|Water, sanitation and hygiene
The ‘provider of last resort’ concept is critical to the cluster approach. It represents the commitment of sector leads to do their utmost to ensure an adequate and appropriate response.
Where there are critical gaps in humanitarian responses, the sector leads should call on relevant humanitarian partners to address these gaps. If the partners are unsuccessful, the sector lead as ‘provider of last resort’ may be required to address the gap.
The work of the clusters at the field level involves a Strategic Advisory Group (SAG) and Technical Working Groups (TWIGs).
A SAG is comprised of cluster members and determines the overall strategic direction for cluster response to an emergency.
A TWIG is an ad hoc sub-group established from the cluster participants to work on key technical issues, such as formulating relevant technical standards, and promoting and monitoring compliance with sector standards.
The cluster approach aims to increase the active engagement of NGOs in coordination mechanisms, and to promote broader partnership between UN and NGO actors in broader partnership, beyond simply ‘implementing partner arrangements’. NGOs are able to take on cluster lead or coordination roles and to second staff to clusters. However, in practice, clusters are still perceived to be largely controlled by UN agencies.
The global humanitarian platform ‘principles of partnership’ have been established as part of the humanitarian reform process to try to enhance UN and NGO cooperation. These are:
- result-oriented approach
For a full description of the principles see http://www.globalhumanitarianplatform.org/.
126.96.36.199 Engagement in cluster coordination
It is important for CARE to engage as actively as possible in relevant cluster coordination mechanisms in the country to access (as well as offer) technical support, and have access to funding and other resources that may channel exclusively through the UN/cluster system.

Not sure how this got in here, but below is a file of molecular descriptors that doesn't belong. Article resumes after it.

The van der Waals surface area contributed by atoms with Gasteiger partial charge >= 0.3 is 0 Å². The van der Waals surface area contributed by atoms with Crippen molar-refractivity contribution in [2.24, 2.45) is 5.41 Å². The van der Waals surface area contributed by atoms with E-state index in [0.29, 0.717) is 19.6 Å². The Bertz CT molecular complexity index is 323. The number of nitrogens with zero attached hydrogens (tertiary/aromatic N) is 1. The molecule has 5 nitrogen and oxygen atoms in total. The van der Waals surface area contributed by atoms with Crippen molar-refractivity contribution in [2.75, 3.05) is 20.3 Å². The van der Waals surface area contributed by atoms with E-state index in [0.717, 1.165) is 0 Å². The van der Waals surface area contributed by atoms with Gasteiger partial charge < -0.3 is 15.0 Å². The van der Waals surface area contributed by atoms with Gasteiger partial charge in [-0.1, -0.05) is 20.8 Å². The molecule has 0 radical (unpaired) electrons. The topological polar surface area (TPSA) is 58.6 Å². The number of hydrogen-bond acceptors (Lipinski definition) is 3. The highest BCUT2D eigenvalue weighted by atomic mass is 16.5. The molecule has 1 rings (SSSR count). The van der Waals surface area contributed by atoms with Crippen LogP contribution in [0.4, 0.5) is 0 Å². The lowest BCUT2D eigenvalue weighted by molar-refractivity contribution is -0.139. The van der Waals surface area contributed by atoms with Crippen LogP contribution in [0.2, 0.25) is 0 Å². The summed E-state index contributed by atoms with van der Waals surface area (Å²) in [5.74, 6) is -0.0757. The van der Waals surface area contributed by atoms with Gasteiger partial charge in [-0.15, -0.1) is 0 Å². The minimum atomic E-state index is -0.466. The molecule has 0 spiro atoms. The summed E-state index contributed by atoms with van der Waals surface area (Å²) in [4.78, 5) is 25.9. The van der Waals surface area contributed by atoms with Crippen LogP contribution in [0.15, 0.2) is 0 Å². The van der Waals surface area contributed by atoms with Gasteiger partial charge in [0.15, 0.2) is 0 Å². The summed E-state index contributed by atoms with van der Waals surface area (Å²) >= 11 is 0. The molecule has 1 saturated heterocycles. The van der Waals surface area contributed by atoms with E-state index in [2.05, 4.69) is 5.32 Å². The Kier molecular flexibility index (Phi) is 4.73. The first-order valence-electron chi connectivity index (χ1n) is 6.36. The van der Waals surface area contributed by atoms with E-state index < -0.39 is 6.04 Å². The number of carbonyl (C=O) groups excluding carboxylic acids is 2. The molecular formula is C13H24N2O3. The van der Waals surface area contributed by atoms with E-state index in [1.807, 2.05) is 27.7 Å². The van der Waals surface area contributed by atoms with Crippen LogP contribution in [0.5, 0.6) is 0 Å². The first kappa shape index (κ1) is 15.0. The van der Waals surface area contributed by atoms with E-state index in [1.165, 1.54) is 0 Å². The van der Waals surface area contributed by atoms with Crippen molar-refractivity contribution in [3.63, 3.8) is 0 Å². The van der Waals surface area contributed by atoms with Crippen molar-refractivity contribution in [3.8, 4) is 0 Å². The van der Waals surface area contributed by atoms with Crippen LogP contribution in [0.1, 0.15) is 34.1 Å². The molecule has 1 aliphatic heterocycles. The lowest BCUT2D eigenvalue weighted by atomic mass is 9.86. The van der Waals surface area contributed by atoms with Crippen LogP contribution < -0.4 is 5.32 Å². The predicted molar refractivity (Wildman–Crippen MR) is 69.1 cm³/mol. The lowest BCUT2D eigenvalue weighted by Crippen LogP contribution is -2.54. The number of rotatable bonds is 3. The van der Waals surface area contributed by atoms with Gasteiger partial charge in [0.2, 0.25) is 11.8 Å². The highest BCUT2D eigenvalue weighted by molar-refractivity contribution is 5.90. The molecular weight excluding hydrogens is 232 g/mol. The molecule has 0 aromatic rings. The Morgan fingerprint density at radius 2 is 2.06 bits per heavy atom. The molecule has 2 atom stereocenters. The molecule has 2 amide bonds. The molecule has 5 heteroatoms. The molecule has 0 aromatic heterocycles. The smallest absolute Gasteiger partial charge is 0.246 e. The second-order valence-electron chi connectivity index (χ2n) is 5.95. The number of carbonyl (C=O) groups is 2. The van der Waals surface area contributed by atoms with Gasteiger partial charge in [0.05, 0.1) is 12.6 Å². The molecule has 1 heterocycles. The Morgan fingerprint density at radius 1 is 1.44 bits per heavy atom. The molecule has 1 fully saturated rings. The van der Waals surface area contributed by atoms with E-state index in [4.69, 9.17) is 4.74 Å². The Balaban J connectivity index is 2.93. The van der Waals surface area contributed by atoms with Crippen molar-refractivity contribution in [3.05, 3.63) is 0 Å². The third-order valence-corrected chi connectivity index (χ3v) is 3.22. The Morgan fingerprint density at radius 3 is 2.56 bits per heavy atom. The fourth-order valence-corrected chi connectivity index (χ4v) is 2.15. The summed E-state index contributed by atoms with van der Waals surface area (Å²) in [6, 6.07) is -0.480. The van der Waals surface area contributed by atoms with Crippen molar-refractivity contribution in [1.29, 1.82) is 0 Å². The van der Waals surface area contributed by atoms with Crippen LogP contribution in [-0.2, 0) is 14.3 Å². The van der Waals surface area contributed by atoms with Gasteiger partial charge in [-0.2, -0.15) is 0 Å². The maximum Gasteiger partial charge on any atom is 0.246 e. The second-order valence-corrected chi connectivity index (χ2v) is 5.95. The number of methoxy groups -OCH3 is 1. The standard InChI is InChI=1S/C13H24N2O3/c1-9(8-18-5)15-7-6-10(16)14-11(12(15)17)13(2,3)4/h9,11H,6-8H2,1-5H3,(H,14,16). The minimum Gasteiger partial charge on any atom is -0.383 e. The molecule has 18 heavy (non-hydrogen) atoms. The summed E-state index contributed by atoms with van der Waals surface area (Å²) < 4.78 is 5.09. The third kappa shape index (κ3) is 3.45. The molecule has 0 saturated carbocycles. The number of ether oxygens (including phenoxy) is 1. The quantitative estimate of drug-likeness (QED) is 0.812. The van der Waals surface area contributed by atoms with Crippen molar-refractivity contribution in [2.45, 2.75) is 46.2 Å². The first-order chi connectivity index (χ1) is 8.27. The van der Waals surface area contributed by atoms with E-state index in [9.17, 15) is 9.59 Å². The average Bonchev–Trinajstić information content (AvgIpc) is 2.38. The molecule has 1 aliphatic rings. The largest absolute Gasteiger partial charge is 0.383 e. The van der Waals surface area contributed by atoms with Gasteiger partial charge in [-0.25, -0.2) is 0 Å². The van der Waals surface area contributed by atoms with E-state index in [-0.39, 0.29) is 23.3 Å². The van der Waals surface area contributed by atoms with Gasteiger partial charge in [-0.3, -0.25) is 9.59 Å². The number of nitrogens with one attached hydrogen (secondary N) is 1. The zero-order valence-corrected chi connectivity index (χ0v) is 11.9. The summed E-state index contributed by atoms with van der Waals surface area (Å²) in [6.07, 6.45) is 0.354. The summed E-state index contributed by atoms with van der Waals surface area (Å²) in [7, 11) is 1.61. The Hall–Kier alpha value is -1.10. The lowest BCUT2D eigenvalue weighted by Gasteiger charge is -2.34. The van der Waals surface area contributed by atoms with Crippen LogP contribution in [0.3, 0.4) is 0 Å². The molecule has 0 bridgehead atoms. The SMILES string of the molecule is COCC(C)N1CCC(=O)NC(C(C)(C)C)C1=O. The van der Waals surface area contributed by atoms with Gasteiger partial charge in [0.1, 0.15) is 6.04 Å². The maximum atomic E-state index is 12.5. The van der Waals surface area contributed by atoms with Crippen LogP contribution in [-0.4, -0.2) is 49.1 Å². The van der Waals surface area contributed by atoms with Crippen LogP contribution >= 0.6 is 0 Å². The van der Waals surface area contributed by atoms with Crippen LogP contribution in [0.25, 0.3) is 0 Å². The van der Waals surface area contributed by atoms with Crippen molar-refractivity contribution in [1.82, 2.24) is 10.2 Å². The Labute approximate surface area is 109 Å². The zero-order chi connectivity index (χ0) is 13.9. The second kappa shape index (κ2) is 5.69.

There are three key UN funding mechanisms that apply in emergencies, although experience shows they are currently not necessarily easy for NGOs to access, and can be very slow:
- CERF (Central Emergency Response Fund) is available to UN agencies to support humanitarian response. NGOs cannot access funding directly but can be engaged as implementing partners of the UN agencies receiving CERF funding.
- ERF (Emergency Relief Funds) are funds made available to NGOs through OCHA to address critical gaps in humanitarian assistance. Management of ERFs varies from country to country.
- Pooled/Common Humanitarian Funds (CHF) are funds given by donors that are not earmarked for any specific purpose, and can be used flexibly. Responsibility for allocating funds is given to the Humanitarian Coordinator. NGOs are eligible to receive CHF funds, although this is at the discretion of the Humanitarian Coordinator.
In addition to these funding mechanisms, the Consolidated Appeals Process (CAP) is a joint planning mechanism that can be an important way to seek donor funding. CAP is a mechanism to present a broad collection of funding proposals to the donor community. The CAP is managed by OCHA and while most proposals included are for UN agencies, NGOs are often also included. Actual funding decisions are managed directly between the donor and the implementing agency.
Common humanitarian services are an important part of the overall humanitarian coordination system. These are UN agencies with mandates to provide support services to humanitarian organisations. The various responsibilities of these organisations are outlined in section 1.4.9.
During major emergencies, OCHA often convenes conference calls of the Emergency Directors’ Group, which consists of the global emergency directors, or equivalent, of all major operational UN agencies, major international NGOs (including CARE), and the Red Cross/Crescent movement. These conference calls are used for information sharing at global level, to ensure coordination between major operational agencies and discuss any major issues. On a regular basis, the Emergency Directors’ Group meets three times per year with a particular focus on emergency preparedness and early warning.